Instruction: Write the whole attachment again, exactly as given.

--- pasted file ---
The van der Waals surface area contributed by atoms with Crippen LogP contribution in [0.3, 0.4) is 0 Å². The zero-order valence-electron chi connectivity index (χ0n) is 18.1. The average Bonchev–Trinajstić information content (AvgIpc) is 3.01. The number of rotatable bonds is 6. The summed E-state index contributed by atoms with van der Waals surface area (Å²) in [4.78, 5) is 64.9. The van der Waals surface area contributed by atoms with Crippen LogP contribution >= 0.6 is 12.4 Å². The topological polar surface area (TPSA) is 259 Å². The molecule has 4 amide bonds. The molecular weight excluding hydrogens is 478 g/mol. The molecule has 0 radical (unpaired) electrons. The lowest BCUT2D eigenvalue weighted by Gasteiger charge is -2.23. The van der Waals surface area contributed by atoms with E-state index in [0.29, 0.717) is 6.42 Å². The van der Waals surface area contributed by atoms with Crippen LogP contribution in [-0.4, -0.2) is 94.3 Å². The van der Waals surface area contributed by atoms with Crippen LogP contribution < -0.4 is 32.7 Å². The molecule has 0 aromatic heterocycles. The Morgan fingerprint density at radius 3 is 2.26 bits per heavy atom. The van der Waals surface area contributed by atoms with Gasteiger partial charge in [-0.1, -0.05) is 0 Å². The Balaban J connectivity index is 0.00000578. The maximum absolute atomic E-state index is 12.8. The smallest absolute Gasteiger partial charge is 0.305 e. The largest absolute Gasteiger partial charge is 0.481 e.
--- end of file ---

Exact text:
The van der Waals surface area contributed by atoms with Crippen LogP contribution in [0.3, 0.4) is 0 Å². The zero-order valence-electron chi connectivity index (χ0n) is 18.1. The average Bonchev–Trinajstić information content (AvgIpc) is 3.01. The number of rotatable bonds is 6. The summed E-state index contributed by atoms with van der Waals surface area (Å²) in [4.78, 5) is 64.9. The van der Waals surface area contributed by atoms with Crippen LogP contribution >= 0.6 is 12.4 Å². The topological polar surface area (TPSA) is 259 Å². The molecule has 4 amide bonds. The molecular weight excluding hydrogens is 478 g/mol. The molecule has 0 radical (unpaired) electrons. The lowest BCUT2D eigenvalue weighted by Gasteiger charge is -2.23. The van der Waals surface area contributed by atoms with E-state index in [0.29, 0.717) is 6.42 Å². The van der Waals surface area contributed by atoms with Crippen LogP contribution in [-0.4, -0.2) is 94.3 Å². The van der Waals surface area contributed by atoms with Crippen LogP contribution < -0.4 is 32.7 Å². The molecule has 0 aromatic heterocycles. The Morgan fingerprint density at radius 3 is 2.26 bits per heavy atom. The van der Waals surface area contributed by atoms with Gasteiger partial charge in [-0.1, -0.05) is 0 Å². The Balaban J connectivity index is 0.00000578. The maximum absolute atomic E-state index is 12.8. The smallest absolute Gasteiger partial charge is 0.305 e. The largest absolute Gasteiger partial charge is 0.481 e.